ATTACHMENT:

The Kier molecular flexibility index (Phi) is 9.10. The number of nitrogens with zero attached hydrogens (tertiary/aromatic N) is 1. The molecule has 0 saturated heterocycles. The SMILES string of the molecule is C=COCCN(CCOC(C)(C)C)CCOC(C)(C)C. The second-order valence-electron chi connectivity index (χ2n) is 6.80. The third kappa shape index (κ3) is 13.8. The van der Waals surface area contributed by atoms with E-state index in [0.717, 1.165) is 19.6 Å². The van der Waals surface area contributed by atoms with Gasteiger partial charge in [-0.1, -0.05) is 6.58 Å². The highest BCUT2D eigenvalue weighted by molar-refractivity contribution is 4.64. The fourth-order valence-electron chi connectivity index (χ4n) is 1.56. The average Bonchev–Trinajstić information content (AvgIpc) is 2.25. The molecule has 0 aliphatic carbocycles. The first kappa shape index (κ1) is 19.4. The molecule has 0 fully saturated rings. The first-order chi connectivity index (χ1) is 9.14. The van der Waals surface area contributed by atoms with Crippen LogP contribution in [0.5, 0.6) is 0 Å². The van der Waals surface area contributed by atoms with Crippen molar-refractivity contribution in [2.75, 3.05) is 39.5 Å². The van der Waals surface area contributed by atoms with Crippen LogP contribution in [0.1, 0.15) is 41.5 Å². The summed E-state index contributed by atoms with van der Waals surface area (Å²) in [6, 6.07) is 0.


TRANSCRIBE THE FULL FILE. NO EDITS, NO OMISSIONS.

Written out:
The Kier molecular flexibility index (Phi) is 9.10. The number of nitrogens with zero attached hydrogens (tertiary/aromatic N) is 1. The molecule has 0 saturated heterocycles. The SMILES string of the molecule is C=COCCN(CCOC(C)(C)C)CCOC(C)(C)C. The second-order valence-electron chi connectivity index (χ2n) is 6.80. The third kappa shape index (κ3) is 13.8. The van der Waals surface area contributed by atoms with E-state index in [0.717, 1.165) is 19.6 Å². The van der Waals surface area contributed by atoms with Gasteiger partial charge in [-0.1, -0.05) is 6.58 Å². The highest BCUT2D eigenvalue weighted by molar-refractivity contribution is 4.64. The fourth-order valence-electron chi connectivity index (χ4n) is 1.56. The average Bonchev–Trinajstić information content (AvgIpc) is 2.25. The molecule has 0 aliphatic carbocycles. The first kappa shape index (κ1) is 19.4. The molecule has 0 fully saturated rings. The first-order chi connectivity index (χ1) is 9.14. The van der Waals surface area contributed by atoms with Crippen LogP contribution in [0.5, 0.6) is 0 Å². The van der Waals surface area contributed by atoms with Crippen molar-refractivity contribution in [2.75, 3.05) is 39.5 Å². The van der Waals surface area contributed by atoms with Crippen LogP contribution in [0.1, 0.15) is 41.5 Å². The summed E-state index contributed by atoms with van der Waals surface area (Å²) in [6, 6.07) is 0.